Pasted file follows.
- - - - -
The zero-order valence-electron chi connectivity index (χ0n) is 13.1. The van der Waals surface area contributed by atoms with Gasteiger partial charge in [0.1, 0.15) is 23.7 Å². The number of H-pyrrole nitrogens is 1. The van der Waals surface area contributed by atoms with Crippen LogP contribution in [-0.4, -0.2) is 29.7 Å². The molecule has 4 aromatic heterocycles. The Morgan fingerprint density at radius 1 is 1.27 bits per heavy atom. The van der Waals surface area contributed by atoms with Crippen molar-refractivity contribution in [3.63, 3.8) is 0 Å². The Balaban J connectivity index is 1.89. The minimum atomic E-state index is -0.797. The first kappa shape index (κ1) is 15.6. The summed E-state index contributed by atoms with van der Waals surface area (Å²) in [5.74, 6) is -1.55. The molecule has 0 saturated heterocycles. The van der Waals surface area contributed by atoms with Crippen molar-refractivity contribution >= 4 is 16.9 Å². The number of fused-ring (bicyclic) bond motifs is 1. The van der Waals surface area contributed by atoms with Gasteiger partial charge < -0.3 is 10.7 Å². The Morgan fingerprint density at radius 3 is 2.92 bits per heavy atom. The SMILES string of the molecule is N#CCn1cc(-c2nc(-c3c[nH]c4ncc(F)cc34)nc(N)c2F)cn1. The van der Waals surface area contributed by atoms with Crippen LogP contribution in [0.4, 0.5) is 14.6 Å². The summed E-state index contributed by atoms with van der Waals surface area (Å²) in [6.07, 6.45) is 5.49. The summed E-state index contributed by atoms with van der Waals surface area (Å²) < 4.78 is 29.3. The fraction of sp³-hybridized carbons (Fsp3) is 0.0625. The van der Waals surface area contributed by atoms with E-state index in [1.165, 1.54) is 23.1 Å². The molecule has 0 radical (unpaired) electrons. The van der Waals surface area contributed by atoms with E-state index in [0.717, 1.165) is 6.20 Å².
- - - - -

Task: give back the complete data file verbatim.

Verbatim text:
The zero-order valence-electron chi connectivity index (χ0n) is 13.1. The van der Waals surface area contributed by atoms with Gasteiger partial charge in [0.1, 0.15) is 23.7 Å². The number of H-pyrrole nitrogens is 1. The van der Waals surface area contributed by atoms with Crippen LogP contribution in [-0.4, -0.2) is 29.7 Å². The molecule has 4 aromatic heterocycles. The Morgan fingerprint density at radius 1 is 1.27 bits per heavy atom. The van der Waals surface area contributed by atoms with Crippen molar-refractivity contribution in [3.63, 3.8) is 0 Å². The Balaban J connectivity index is 1.89. The minimum atomic E-state index is -0.797. The first kappa shape index (κ1) is 15.6. The summed E-state index contributed by atoms with van der Waals surface area (Å²) in [5.74, 6) is -1.55. The molecule has 0 saturated heterocycles. The van der Waals surface area contributed by atoms with Crippen molar-refractivity contribution >= 4 is 16.9 Å². The number of fused-ring (bicyclic) bond motifs is 1. The van der Waals surface area contributed by atoms with Gasteiger partial charge < -0.3 is 10.7 Å². The Morgan fingerprint density at radius 3 is 2.92 bits per heavy atom. The SMILES string of the molecule is N#CCn1cc(-c2nc(-c3c[nH]c4ncc(F)cc34)nc(N)c2F)cn1. The van der Waals surface area contributed by atoms with Crippen LogP contribution in [0.4, 0.5) is 14.6 Å². The summed E-state index contributed by atoms with van der Waals surface area (Å²) in [6.07, 6.45) is 5.49. The summed E-state index contributed by atoms with van der Waals surface area (Å²) < 4.78 is 29.3. The fraction of sp³-hybridized carbons (Fsp3) is 0.0625. The van der Waals surface area contributed by atoms with E-state index in [1.165, 1.54) is 23.1 Å². The molecule has 0 radical (unpaired) electrons. The van der Waals surface area contributed by atoms with E-state index in [0.717, 1.165) is 6.20 Å².